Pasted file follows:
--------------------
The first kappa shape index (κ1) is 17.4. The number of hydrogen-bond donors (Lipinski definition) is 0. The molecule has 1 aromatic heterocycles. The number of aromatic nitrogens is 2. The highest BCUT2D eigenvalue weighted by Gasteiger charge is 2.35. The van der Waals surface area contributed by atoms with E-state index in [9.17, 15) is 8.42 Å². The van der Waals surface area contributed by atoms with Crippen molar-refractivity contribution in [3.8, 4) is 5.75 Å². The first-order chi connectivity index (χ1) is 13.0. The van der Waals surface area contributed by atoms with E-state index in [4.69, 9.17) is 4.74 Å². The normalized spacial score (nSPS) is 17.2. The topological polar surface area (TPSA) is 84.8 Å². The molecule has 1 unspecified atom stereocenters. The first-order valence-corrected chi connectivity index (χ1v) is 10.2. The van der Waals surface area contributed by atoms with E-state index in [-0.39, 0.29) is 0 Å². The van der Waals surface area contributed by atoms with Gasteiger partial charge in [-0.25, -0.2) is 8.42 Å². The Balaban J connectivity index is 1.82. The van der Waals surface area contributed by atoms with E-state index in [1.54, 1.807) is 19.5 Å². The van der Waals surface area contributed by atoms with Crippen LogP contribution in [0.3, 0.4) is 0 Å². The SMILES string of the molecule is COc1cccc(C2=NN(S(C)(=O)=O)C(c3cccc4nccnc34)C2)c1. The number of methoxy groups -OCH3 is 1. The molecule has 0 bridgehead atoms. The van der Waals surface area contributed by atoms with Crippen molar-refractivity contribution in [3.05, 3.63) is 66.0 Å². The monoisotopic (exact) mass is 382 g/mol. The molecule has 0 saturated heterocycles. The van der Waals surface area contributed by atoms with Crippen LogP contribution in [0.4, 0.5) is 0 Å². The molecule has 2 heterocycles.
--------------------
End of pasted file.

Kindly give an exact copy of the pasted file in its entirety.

The first kappa shape index (κ1) is 17.4. The number of hydrogen-bond donors (Lipinski definition) is 0. The molecule has 1 aromatic heterocycles. The number of aromatic nitrogens is 2. The highest BCUT2D eigenvalue weighted by Gasteiger charge is 2.35. The van der Waals surface area contributed by atoms with E-state index in [9.17, 15) is 8.42 Å². The van der Waals surface area contributed by atoms with Crippen molar-refractivity contribution in [3.8, 4) is 5.75 Å². The first-order chi connectivity index (χ1) is 13.0. The van der Waals surface area contributed by atoms with E-state index in [4.69, 9.17) is 4.74 Å². The normalized spacial score (nSPS) is 17.2. The topological polar surface area (TPSA) is 84.8 Å². The molecule has 1 unspecified atom stereocenters. The first-order valence-corrected chi connectivity index (χ1v) is 10.2. The van der Waals surface area contributed by atoms with E-state index in [-0.39, 0.29) is 0 Å². The van der Waals surface area contributed by atoms with Gasteiger partial charge in [-0.25, -0.2) is 8.42 Å². The Balaban J connectivity index is 1.82. The van der Waals surface area contributed by atoms with E-state index in [1.54, 1.807) is 19.5 Å². The van der Waals surface area contributed by atoms with Crippen LogP contribution in [0.3, 0.4) is 0 Å². The SMILES string of the molecule is COc1cccc(C2=NN(S(C)(=O)=O)C(c3cccc4nccnc34)C2)c1. The number of methoxy groups -OCH3 is 1. The molecule has 0 bridgehead atoms. The van der Waals surface area contributed by atoms with Crippen molar-refractivity contribution in [3.05, 3.63) is 66.0 Å². The monoisotopic (exact) mass is 382 g/mol. The molecule has 0 saturated heterocycles. The van der Waals surface area contributed by atoms with Crippen LogP contribution in [0.4, 0.5) is 0 Å². The molecule has 2 heterocycles.